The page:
Swiss Red Cross to Halve its Blood Supply to Greece Over Past Debts
The Swiss Red Cross will be cutting its supply of donor blood to Greece because the country has failed to pay its bills on time, according to the Associated Press.
The non-profit organization says that they will halve the number of blood packets delivered to Greece from 28,000 to 14,000 by 2020.
On Tuesday, Rudolf Schwabe, the head of the Swiss Red Cross' transfusion service, confirmed Swiss media reports that Greece, currently affected by major financial crisis and huge debt, had run up debts of several million Swiss francs in the past. While those debts have been repaid, Schwabe says the Swiss Red Cross took the decision to limit its financial risk and reduce exchanges with Greece, according to Associated Press.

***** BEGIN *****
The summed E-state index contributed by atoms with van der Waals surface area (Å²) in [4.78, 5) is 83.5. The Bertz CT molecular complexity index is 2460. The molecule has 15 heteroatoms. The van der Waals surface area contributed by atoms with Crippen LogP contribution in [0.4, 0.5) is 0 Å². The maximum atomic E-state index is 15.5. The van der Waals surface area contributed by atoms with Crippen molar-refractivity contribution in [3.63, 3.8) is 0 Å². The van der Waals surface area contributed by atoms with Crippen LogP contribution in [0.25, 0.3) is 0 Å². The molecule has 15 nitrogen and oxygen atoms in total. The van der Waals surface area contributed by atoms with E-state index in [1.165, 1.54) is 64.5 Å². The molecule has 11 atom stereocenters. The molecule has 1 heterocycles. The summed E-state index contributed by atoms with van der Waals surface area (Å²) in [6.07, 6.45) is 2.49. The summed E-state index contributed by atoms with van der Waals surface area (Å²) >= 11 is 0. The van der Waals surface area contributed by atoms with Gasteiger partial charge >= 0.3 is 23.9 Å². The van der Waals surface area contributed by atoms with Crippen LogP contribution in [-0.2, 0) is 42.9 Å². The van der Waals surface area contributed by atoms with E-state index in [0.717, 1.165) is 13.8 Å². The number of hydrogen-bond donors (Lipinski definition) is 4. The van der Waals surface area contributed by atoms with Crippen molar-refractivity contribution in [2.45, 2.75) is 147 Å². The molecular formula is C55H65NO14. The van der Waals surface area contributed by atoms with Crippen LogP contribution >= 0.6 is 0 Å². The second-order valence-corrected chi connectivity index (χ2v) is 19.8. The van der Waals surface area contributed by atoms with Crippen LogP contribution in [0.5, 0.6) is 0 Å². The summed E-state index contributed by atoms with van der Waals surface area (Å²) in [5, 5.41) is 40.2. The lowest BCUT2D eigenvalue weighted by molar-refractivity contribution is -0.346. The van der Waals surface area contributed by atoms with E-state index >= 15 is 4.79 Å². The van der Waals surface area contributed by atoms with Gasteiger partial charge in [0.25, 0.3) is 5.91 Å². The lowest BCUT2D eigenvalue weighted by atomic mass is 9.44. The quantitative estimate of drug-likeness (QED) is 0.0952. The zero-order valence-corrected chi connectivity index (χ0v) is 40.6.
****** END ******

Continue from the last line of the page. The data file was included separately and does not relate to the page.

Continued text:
According to swissinfo.ch, the annual shipments of around 28,000 blood packets to Greece have been considered part of the SRC's humanitarian mandate.
The blood sent to Greece by the SRC comes from unused emergency stockpiles. It helps meet the high demand in Greece because around 10 percent of the country's population suffers from thalassaemia, a genetic blood disorder that results in the excessive destruction of red blood cells and whose carriers need regular blood transfusions. Some thalassaemia patients often require transfusions every three to four weeks. People with the condition also cannot donate blood, leaving Greece heavily dependent on Swiss imports to make up for blood shortfalls, given that many other European countries do not export.